For Louisville native William “Bill” Laird, helping veterans is a labor of love. The former Marine (1970-74) and current Commander of the American Legion in Shepherdsville knows how difficult it is to readjust to civilian life after service in the military.
“The military does a good job of knocking the civilian out of you, and the transition back is so hard, especially for those suffering from PTSD,” Bill says. “Active Heroes gives veterans a place to come for support and programs that help that transition.”
Bill began volunteering with Active Heroes, a charity that works with U.S. military service members, veterans, and their families to prevent crisis and suicide, from its beginning nearly 13 years ago. He helps keep things running at the Active Heroes Retreat center in Shepherdsville, where veterans and families can gather to find respite and connection. It’s rewarding to have been a part of seeing the charity grow over time, he says.
“It takes a lot of money, volunteers and hard work, but when you see a veteran and their family enjoying one of the cabins on the property or connecting at one of the events, it’s more than worth it,” Bill says.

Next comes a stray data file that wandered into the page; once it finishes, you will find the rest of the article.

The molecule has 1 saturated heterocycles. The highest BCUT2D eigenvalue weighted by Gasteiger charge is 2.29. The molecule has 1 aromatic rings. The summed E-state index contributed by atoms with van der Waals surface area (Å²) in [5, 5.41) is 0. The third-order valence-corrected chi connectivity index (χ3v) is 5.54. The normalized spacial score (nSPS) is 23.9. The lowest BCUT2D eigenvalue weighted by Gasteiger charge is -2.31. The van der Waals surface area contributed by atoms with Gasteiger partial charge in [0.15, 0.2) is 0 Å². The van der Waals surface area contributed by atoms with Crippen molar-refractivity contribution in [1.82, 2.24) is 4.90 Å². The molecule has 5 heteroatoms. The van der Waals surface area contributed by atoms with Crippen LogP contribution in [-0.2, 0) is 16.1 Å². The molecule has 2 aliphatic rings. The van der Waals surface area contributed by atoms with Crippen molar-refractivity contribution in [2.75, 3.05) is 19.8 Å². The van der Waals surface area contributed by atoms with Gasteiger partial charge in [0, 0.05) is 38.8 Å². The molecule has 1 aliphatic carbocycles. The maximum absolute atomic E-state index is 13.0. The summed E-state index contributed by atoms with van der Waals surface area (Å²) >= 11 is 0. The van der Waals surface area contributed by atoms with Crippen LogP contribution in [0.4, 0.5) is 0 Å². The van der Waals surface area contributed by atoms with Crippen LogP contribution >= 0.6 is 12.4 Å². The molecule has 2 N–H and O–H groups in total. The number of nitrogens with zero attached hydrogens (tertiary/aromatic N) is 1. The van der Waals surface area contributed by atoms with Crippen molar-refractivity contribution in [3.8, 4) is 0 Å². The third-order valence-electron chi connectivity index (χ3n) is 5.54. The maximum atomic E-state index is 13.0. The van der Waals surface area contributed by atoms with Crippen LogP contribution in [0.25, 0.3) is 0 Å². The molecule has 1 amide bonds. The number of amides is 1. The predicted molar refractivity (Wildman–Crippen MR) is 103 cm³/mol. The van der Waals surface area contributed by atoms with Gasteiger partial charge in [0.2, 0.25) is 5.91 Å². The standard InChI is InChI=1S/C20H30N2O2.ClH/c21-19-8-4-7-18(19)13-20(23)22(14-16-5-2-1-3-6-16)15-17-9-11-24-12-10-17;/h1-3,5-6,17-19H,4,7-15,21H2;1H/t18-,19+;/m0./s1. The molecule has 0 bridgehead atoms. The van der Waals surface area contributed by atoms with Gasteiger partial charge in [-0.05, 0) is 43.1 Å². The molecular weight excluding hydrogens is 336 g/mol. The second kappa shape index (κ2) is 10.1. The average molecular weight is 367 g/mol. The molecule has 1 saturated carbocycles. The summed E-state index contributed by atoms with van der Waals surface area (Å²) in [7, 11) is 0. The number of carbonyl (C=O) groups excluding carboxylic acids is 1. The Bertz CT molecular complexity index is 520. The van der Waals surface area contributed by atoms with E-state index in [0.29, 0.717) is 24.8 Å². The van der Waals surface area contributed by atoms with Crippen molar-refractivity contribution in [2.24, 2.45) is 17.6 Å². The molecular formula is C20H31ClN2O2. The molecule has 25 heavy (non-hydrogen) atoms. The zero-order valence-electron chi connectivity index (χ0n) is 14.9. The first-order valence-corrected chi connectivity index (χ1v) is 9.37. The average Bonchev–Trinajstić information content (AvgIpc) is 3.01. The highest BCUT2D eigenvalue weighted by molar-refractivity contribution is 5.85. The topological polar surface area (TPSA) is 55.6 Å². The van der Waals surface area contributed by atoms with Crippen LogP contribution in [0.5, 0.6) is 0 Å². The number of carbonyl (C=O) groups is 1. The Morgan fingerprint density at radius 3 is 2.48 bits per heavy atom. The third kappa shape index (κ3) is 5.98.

What do you do as a volunteer at Active Heroes?
Active Heroes Retreat is on 150 acres in Shepherdsville, so there’s always lots to be done on the grounds like grass cutting, weedeating and caretaking of the facilities. I also help with fundraising activities. Like most charities, we rely on donations and community support to fund the programs and services we offer veterans and their families. I’m always available to help wherever and whenever they need me.
What has volunteering done for you? How has it enhanced your life?
Volunteering at Active Heroes has given me the chance to really help veterans and their families. I think that if we can help one veteran every day and help them get back into civilian life, that’s my reward. The programs and activities at Active Heroes are free for veterans and their families. It brings me the biggest joy knowing that I can do something to change a vet’s life.
What advice would you give other seniors interested in volunteering?
The great thing in life isn’t money. It’s the satisfaction of knowing you’ve made a difference in someone else’s life for the better. Retirees have a lot of knowledge that other people can use. You don’t have to go all the time, just volunteer for a day or a few hours. Just try it out. Use your skills and experience to help people out.
By Kym Voorhees Raque | Photos by Erika Doll
P.S. See what this volunteer is doing to help children.